Nova Scotia

Intelligence officer accused of passing secrets

An intelligence officer with the Canadian Forces has been arrested for allegedly passing secrets to a foreign entity or terrorist group.

Halifax man being held on Security of Information Act charges

Canadian naval intelligence officer Jeffrey Paul Delisle, centre, is led out of court Monday. The Halifax man is accused under the Security of Information Act of passing secrets to a foreign entity. (CBC)

An intelligence officer with the Canadian Forces has been arrested for allegedly passing secrets to a foreign entity or terrorist group.

Jeffrey Paul Delisle, who lives in the Bedford area of Halifax, was arrested over the weekend. He is to appear in court in Halifax on Tuesday morning for a bail hearing.

Delisle is a member of the Royal Canadian Navy. The Defence Department said the 40-year-old officer is a sub-lieutenant in the navy and an intelligence officer.

Delisle lives in this Bedford house.

Court documents filed Monday indicate he is accused under the Security of Information Act of passing secrets to a foreign entity.

The alleged incidents occurred between July 2007 and Jan. 10 or 13, 2011, in Ottawa and Kingston, Ont., and Halifax and Bedford, N.S.

The documents also allege Delisle committed breaches of trust "in connection with the duties of his office," in violation of the Criminal Code.

There was no indication what information Delisle is accused of passing or to whom it was passed.

The charges are rare and serious. A breach of trust under the Criminal Code can net a five-year prison sentence, and convictions under the Security of Information Act can lead to life in prison.

While a copy of the charges allege information was passed to a foreign entity, the section of the act under which Delisle is charged also says the offence can include communicating information to a terrorist group.

Member of naval intelligence

A senior defence official told CBC News that Delisle joined the reserves in 1996 and became a regular Canadian Forces member in 2001. He was promoted to officer in 2008.

The official said the alleged breaches did not pose a threat to public safety. He said Delisle worked for a unit called HMCS Trinity.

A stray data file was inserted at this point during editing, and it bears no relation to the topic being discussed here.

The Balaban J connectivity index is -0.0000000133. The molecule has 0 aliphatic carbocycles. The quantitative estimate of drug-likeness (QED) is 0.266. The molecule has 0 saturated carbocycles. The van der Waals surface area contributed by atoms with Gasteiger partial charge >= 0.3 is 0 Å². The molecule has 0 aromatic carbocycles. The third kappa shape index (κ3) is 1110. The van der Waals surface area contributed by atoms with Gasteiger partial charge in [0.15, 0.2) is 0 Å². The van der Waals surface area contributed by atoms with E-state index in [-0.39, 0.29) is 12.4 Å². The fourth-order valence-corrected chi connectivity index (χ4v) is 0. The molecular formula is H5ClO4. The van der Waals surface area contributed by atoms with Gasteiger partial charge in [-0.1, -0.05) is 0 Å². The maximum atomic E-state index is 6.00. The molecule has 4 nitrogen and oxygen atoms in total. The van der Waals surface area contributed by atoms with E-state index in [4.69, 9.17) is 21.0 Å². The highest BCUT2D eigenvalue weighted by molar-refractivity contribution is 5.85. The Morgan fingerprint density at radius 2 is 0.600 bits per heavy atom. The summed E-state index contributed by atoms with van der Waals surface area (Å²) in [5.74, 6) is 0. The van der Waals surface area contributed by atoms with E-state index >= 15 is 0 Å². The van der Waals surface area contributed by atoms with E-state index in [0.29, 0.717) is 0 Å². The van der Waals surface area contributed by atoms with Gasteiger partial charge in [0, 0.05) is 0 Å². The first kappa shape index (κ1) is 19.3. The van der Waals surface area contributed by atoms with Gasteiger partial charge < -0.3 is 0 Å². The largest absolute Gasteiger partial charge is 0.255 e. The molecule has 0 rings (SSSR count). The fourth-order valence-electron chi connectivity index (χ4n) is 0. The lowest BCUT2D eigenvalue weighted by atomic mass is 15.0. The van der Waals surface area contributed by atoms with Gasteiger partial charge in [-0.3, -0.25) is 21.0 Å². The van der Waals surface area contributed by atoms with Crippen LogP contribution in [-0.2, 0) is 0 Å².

Trinity is an intelligence facility at the naval dockyard in Halifax. It tracks vessels entering and exiting Canadian waters via satellites, drones and underwater devices. The centre is a multi-national base with access to secret data from NATO countries.

A source says the Canadian Forces counter-intelligence branch is conducting a damage assessment as a result of this case.

The accused would have had clearance to at least top secret information, if not higher, depending on which project he was assigned to, according to the official, who would not say which other country was involved.

He said the Canadian Forces is working closely with the RCMP in the investigation.

No threat to public, RCMP say

RCMP Commissioner Bob Paulson issued a statement saying it is the first time someone has been charged under that section of the Security of Information Act, which was introduced after the Sept. 11, 2001, attacks in the U.S.

"Notwithstanding the seriousness of these charges, the RCMP is not aware of any threat to public safety at this time from this situation," he said. 

"This investigation demonstrates that Canada is not immune to threats posed by foreign entities wishing to undermine Canadian sovereignty. We must be ever vigilant to the real threat of foreign espionage, and continue investing time and resources into the prevention, detection, investigation and prosecution of such acts."

Calls to Delisle's home off Hammonds Plains Road went unanswered.

None of the neighbours CBC News spoke with knew him well.

The Security of Information Act lays out an array of breaches ranging from threatening the safety of the Forces to selling software and the technical details of operations.

The Crown asked that Delisle be kept in custody. He will be held until a bail hearing Tuesday.

Criminal prosecution for espionage rare: expert

An expert in security matters said even when espionage activity is suspected in Canada, it rarely ends in criminal prosecution.

"There are other techniques that we use to try to break up such activities to ensure the people involved know they're under surveillance or sent back to their home countries or something," said Wesley Wark, a professor at the University of Toronto.

Speaking about such cases in general, Wark said the risk of revealing classified information in court can prevent authorities from laying charges.

"The game has to be worth the candle," he said.

With files from The Canadian Press